As you know, next week will see the launch of Elisha Barber, and with it, the culmination of a dream which will hopefully lead to many more. Will it be a success? The suspense is killing me! And it makes me wonder if this is one of those times that I already knew the ending.
In my article, “Spoiler Alert!” for Clarkesworld magazine, I used some recent research into how people enjoy stories, and some examples from Tolkien, to argue that readers often prefer to know the ending of a work–it’s been shown to enhance their enjoyment of reading. Prophecies, time machines, and prognosticators of various sorts are popular elements of speculative fiction. We want the stories to be twisty and unexpected, but we want the surprises to fall within a certain range or comfort. Would I rather know now if my book will hit one of the bestseller lists? What if it merely rests in the mid-list, or sinks to oblivion?
In some ways, it would be a comfort to know. Like the readers in those studies, it would take some of the pressure off, and, perhaps, allow me to enjoy the journey of arriving at that known end point. In fact, this desire to be certain of the end has been a driver of many aspects of human culture, perhaps from the start. (and you thought E. C. was giving up history in favor of blogging about writing–ha!)
Stonehenge is only one of many ritual centers constructed by early peoples around the world which contains built-in predictive inclinations based on the rising of certain stars at certain times of year. Imagine, if you will, the dark and worrisome days–and the great peace there must have been in knowing that the pattern of the stars themselves would return, that the sky, while it seemed to be changing, was, in fact, a constant. No wonder people began to name the patterns they saw and to shape stories for them, as if the stars (or, as in Peru, the dark spaces between them) were familiar creatures and old friends.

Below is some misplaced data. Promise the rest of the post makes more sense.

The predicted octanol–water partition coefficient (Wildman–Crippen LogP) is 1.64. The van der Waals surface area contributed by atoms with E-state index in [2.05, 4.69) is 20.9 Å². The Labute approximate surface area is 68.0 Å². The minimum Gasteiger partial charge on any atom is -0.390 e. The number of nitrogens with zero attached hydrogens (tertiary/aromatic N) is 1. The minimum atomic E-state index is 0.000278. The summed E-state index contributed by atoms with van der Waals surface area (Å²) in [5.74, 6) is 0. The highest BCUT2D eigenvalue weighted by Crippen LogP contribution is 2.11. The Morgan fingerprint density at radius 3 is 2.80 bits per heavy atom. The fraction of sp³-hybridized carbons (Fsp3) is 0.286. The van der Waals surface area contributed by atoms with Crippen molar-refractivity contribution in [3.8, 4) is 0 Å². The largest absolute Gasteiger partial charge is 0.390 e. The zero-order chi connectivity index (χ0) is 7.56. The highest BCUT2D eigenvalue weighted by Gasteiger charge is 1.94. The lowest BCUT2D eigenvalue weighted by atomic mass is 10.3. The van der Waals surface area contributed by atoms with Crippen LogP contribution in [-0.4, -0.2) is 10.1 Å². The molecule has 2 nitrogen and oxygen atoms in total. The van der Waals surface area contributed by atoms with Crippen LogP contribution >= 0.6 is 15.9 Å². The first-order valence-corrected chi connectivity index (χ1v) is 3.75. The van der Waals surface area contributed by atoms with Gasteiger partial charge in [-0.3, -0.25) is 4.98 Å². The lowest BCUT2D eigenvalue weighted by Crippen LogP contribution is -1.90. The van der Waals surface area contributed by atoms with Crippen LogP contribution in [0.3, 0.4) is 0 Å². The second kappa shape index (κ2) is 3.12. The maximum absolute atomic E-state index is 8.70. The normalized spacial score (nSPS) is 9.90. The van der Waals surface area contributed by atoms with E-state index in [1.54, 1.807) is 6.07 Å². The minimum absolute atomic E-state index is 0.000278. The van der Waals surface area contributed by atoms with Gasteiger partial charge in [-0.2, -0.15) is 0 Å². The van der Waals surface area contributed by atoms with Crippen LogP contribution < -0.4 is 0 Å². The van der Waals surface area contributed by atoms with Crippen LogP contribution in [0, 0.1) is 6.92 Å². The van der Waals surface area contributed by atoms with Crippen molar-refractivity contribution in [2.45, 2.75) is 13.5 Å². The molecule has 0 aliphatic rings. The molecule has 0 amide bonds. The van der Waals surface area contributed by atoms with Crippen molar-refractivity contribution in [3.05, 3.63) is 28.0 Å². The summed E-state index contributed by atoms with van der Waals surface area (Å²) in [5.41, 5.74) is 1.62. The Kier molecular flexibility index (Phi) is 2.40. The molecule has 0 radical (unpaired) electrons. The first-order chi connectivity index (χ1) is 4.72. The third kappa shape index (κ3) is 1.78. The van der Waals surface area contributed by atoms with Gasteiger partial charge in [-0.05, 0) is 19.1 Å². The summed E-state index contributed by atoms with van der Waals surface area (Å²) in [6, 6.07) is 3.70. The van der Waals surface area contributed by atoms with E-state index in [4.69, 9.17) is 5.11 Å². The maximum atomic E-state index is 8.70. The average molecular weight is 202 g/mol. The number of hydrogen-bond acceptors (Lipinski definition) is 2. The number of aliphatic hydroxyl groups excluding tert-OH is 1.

From there, it’s an easy step to imagine that these stars were placed by one or more great deities, for the deliberate use of his/her/its/their creation. We like to believe there is an order to the world around us, that, even if we don’t understand it all, there is structure and direction. Just as in my entry about finding the right ending, there is deep satisfaction in seeing the pattern we have begun fulfilled in a way that seems appropriate. It seems natural that we would postulate a writer–a creator–who has envisioned such a structure, and thus, such an end. In our holy books and stories, we imagine what the world after death is like, and are soothed by the vision, by knowing what will come.
Then we take a few steps closer, we make that ending personal. It’s no longer enough to gather at a ritual center to greet that returning star, we want to know how the star affects us, and we look for the pattern that will lead from the particular place we are, to the place we’d like–or fear–to go. Hence the medieval popes and monarchs who consulted astrologers, and the medieval physicians who explained the plague as caused by a conjunction of the planets which affected the air. Back around the turn of the first millennium CE, the Chinese created highly sophisticated astrological clocks, in large part to be able to write down the exact moment of the birth of an imperial heir, and use that information to predict his future. What would he be like? What sort of reign could he expect to face?
The desire to know the future has driven the creation of great works of architecture and engineering, the development of religions, the invention of new technologies. In fiction, it leads to the use of prophecy, the delivery of teaser readings or excerpts by the author, the creation of fan-fiction and whole websites devoted to speculating about what will come next in the series.
For millennia, humans have sought comfort in creating certainty about the future, whether it is for ourselves, our children, or our fiction. And yet, if we knew, truly knew, might we then stop searching the stars? If we knew how our dreams would end, might we not stop dreaming them?